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Christmas is defined by two things. Those who are present, and those who no longer are. It took me leaving the country, and myself, to realise this. Love is what we have, love is all we have. Cherish it.
I wonder what it is about the heat and the booze, the smell of sausages and fresh cut grass that is so elating and so profoundly sad?
I entered my twenties closing my third eye. I watched the drunk and high members of my community writhe around on grass and sand, feeding casket wine and stolen cheeses from chain supermarkets to one-another like Roman gods; gluttonous and entitled, laying in their vomit, hunting for a fellow lost tribesman to kiss with polluted mouths; this was the ceremonial greeting at the gates that rang in the most wonderful time of the year.
At quarter life, I lost my footing. Escaping summer nights and boys who smell of cigarettes and misogyny, I went in search of storybook snow. With a notion that perhaps my fantasies of poised and curated Christmases would inspire, I adventured toward some fetishised, Dickensian reality, only to find London rats and overpopulated share-houses with ancient garbage and depressed wait staff. Wherever I landed in the Northern Hemisphere, all us Christmas orphans gathered to consume, to lament and have meaningless sex. Anything to stave off our seasonal loneliness.
Upon my arrival to Melbourne airport, I heard Michael Bublé singing Christmas carols on repeat whilst waiting for the contents of my suitcase: dirty clothes and broken hearts. I observed women running to the bathroom to cover their desperately dehydrated faces with coats of makeup in preparation for their loved ones. Kids doped up on jet lag and sugar were eagerly awaiting their elders on the other side of the gate whilst staring into iPads. I saw a young man with a football tattoo playing with an engagement ring on the flight over, with me filling in the gaps of their real-life docile romcom. I took the bus to my mother’s house.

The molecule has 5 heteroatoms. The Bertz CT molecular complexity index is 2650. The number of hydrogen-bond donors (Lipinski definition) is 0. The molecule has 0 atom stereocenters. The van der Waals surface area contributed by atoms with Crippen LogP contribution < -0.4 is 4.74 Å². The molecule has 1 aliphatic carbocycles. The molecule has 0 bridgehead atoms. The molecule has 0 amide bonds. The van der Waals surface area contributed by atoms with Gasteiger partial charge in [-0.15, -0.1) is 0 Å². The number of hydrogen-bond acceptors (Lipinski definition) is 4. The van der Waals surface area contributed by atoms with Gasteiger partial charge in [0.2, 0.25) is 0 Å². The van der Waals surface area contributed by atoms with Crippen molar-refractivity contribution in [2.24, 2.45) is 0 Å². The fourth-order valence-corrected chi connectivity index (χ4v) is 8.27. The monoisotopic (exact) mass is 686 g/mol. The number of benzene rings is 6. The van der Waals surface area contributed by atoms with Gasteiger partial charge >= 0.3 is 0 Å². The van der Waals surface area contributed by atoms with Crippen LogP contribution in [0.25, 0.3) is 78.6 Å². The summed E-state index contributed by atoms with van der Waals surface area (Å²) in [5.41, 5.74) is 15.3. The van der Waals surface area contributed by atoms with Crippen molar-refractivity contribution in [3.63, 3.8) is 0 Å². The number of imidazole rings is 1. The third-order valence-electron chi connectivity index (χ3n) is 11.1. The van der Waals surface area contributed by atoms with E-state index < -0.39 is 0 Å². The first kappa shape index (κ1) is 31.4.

There are two gaping holes that seem to echo with great vibration in the holiday season: those who have gone, and those who are yet to be.
At the Christmas party of my inherited goyish kin, I searched for my reflection in a bowl of punch. In amongst the maraschino cherries, tinned pineapple, wafts of white wine and raspberry cordial, I woke up. I woke up to find that life is good. That night I went walking.
I am a Jew observing the twinkling Christmas lights melting off suburban roof tiles. I walk hand in hand with the love I am yet to meet, and the child I am yet to have. The ghost of my recently departed grandmother follows me. She chews loudly on slices of apple and festively spills invisible wine all over my short white dress whilst harassing me about my husband void. The booming mythological voice of my long lost father calls to me in the carolling streets behind. He tells me I need to keep chasing. I can hear the spirit of my dear friend Adrian, who is playing guitar and singing somewhere in the tin sheds behind these homes. His is perhaps the only soothing whisper – reminding me it is a blessing to wake up each morning able to breathe. There are two gaping holes that seem to echo with great vibration in the holiday season: those who have gone, and those who are yet to be.
We lament in times of celebration. They are clear markers of the things we have not achieved, they are the posts in our lives where we are able to measure loss. They are the moments where we cannot escape the love and adoration we all have, for it is gathered and distilled and displayed in-amongst shitty deserts and faux fancy salads. We are unable to deny the loneliness we often feel, because it is magnified when around love. When we give love, we feel the love that was not given to us. At the end of this all – this life – the deeper we love, the harder we hurt.
So, happy holidays to all around.
I wish to give to you the space to not fear pain, for with that comes love in its greatest and truest form, and we are nothing without it.